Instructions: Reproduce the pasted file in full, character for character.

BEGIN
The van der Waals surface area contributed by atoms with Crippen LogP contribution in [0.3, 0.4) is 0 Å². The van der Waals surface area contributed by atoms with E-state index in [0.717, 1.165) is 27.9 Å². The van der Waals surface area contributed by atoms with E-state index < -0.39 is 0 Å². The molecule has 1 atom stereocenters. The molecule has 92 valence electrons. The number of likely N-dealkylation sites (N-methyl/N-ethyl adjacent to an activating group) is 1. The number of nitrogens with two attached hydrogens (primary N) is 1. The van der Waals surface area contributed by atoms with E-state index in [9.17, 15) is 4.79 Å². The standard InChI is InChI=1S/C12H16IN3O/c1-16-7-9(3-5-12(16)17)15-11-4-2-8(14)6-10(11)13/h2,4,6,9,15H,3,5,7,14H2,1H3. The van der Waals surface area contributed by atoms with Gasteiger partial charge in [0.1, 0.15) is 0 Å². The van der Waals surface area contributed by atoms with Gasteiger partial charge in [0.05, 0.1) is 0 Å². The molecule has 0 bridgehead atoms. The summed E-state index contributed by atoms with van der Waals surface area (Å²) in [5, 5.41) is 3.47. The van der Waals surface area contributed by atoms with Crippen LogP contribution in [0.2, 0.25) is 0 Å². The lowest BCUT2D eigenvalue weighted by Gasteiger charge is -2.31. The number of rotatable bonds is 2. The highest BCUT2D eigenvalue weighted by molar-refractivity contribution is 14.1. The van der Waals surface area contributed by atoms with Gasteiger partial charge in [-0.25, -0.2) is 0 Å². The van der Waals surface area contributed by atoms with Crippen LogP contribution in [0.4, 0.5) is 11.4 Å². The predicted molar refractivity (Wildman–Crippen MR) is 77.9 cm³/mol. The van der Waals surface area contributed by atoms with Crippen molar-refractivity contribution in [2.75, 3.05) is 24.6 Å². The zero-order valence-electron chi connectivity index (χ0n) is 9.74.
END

The van der Waals surface area contributed by atoms with Crippen LogP contribution in [0.3, 0.4) is 0 Å². The van der Waals surface area contributed by atoms with E-state index in [0.717, 1.165) is 27.9 Å². The van der Waals surface area contributed by atoms with E-state index < -0.39 is 0 Å². The molecule has 1 atom stereocenters. The molecule has 92 valence electrons. The number of likely N-dealkylation sites (N-methyl/N-ethyl adjacent to an activating group) is 1. The number of nitrogens with two attached hydrogens (primary N) is 1. The van der Waals surface area contributed by atoms with E-state index in [9.17, 15) is 4.79 Å². The standard InChI is InChI=1S/C12H16IN3O/c1-16-7-9(3-5-12(16)17)15-11-4-2-8(14)6-10(11)13/h2,4,6,9,15H,3,5,7,14H2,1H3. The van der Waals surface area contributed by atoms with Gasteiger partial charge in [0.1, 0.15) is 0 Å². The van der Waals surface area contributed by atoms with Gasteiger partial charge in [0.05, 0.1) is 0 Å². The molecule has 0 bridgehead atoms. The summed E-state index contributed by atoms with van der Waals surface area (Å²) in [5, 5.41) is 3.47. The van der Waals surface area contributed by atoms with Crippen LogP contribution in [0.2, 0.25) is 0 Å². The lowest BCUT2D eigenvalue weighted by Gasteiger charge is -2.31. The number of rotatable bonds is 2. The highest BCUT2D eigenvalue weighted by molar-refractivity contribution is 14.1. The van der Waals surface area contributed by atoms with Gasteiger partial charge in [-0.25, -0.2) is 0 Å². The van der Waals surface area contributed by atoms with Crippen LogP contribution in [0.4, 0.5) is 11.4 Å². The predicted molar refractivity (Wildman–Crippen MR) is 77.9 cm³/mol. The van der Waals surface area contributed by atoms with Crippen molar-refractivity contribution in [2.75, 3.05) is 24.6 Å². The zero-order valence-electron chi connectivity index (χ0n) is 9.74.